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Lupita Nyong'o admits her complexion was an 'obstacle to overcome' in her youth

Lupita Nyong'o arrives at Essence Black Women in Hollywood Luncheon at The Beverly Hills Hotel, on Thursday, Feb. 27, 2014 in Beverly Hills, Calif. (Photo by Annie I. Bang /Invision/AP)

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Lupita Nyong'o arrives at Essence Black Women in Hollywood Luncheon at The Beverly Hills Hotel, on Thursday, Feb. 27, 2014 in Beverly Hills, Calif. (Photo by Annie I. Bang /Invision/AP)

BEVERLY HILLS, Calif. - There wasn't a dry eye in the house Thursday when Lupita Nyong'o delivered an emotional speech while accepting her honour for best breakout performance at Essence magazine's seventh annual Women in Hollywood luncheon.

The "12 Years a Slave" star and Oscar nominee for best supporting actress confessed that as a young girl, she had wished her dark-hued skin would become lighter.

"I got teased and taunted about my skin," Nyong'o began, on stage in a ballroom at the Beverly Hills Hotel. "My one prayer to God was that I would wake up lighter skinned. The morning would come and I would be so excited about seeing my new skin that I would refuse to look down at myself until I was in front of the mirror because I wanted to see my face first. Every day I would feel the disappointment of being just as dark as the day before."

Nyong'o said she tried to bargain with God by vowing to stop eating sugar cubes and to never lose her school sweater again, if she could only see a change in her skin tone. It wasn't until she discovered Sudanese British supermodel Alek Wek that she began to believe in her own beauty.

"She was dark as night and was in all the magazines and on runways," Nyong'o said. "My complexion had always been an obstacle to overcome. I couldn't believe that people were embracing a woman who looked so much like me as beautiful. It was perplexing and I wanted to reject it because I had begun to enjoy the seduction of inadequacy. But a flower couldn't help but bloom inside of me."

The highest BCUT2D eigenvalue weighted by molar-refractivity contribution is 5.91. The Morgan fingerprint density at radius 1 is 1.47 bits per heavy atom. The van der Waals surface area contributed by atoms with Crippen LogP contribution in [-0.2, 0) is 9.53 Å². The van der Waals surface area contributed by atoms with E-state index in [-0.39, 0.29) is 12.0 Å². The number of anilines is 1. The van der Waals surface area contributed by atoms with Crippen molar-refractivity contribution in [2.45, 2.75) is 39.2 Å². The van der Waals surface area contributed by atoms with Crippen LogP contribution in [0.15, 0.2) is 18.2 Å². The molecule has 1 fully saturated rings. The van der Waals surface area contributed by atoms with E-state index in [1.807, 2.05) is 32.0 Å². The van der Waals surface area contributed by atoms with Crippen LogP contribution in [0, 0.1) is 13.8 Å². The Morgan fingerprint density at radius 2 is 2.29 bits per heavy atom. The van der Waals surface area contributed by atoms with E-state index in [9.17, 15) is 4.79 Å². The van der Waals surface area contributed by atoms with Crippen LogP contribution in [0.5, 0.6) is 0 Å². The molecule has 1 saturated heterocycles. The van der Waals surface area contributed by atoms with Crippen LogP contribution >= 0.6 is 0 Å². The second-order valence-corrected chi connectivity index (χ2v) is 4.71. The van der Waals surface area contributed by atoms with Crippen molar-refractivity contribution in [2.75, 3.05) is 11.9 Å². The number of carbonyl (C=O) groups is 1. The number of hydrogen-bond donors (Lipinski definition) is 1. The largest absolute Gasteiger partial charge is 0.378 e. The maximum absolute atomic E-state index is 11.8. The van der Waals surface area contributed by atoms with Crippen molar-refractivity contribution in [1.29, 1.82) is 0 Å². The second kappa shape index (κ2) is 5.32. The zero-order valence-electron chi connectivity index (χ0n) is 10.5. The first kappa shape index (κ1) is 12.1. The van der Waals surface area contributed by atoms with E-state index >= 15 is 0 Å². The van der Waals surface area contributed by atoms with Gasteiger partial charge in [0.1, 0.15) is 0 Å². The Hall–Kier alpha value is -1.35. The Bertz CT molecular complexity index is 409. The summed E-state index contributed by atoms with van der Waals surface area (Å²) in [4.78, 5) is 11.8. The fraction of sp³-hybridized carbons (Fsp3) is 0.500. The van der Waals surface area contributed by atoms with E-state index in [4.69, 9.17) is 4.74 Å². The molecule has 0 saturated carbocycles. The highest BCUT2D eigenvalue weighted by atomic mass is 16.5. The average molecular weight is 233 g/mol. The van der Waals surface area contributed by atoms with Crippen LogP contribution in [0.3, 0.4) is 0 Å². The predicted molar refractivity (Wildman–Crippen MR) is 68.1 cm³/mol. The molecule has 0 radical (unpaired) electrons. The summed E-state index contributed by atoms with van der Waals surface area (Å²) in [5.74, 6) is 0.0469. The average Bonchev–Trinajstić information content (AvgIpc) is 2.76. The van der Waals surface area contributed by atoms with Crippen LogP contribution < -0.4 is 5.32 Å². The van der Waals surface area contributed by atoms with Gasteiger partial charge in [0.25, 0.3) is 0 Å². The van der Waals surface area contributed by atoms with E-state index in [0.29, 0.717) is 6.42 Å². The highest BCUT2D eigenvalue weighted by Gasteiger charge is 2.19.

Nyong'o said she would also like to inspire young women.

"I hope that my presence on your screen and my face in magazines may lead you, young girls, on a beautiful journey," she said. "That you will feel the validation of your external beauty, but also get to the deeper business of being beautiful inside."

Essence also paid tribute to Cheryl Boone Isaacs, the first black president of the Academy of Motion Picture Arts and Sciences, who was presented with the trailblazer award by Sidney Poitier and Oprah Winfrey.

The Hollywood visionary award went to filmmaker Ava DuVernay, the first black woman to win best director at the Sundance Film Festival in 2012 for "Middle of Nowhere." DuVernay, who directed an episode of the current season of "Scandal," was presented her honour by actress Kerry Washington.

"Ava has firmly established herself as the gutsiest of storytellers and working with her is so inspiring," said Washington, who, with one hand resting on her pregnant belly, wiped away tears with the other during DuVernay's acceptance speech.

The magazine also celebrated the champions of the Civil Rights Act of 1964, as this year marks the 50th anniversary of its signing. Clarence Williams III, Denise Nicholas, Diahann Carroll, Dr. Maya Angelou, Jim Brown and Nichelle Nichols were commended. Nicholas, Brown and Nichols took the stage to accept their medals after a short video highlighted their activism.

"It's just beautiful that among the fan fair during Oscar week, we are able to honour each other and our work," said Angela Bassett. "It is undeniable the imprint that we've made."

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Follow AP Film Writer Jessica Herndon at https://twitter.com/SomeKind .

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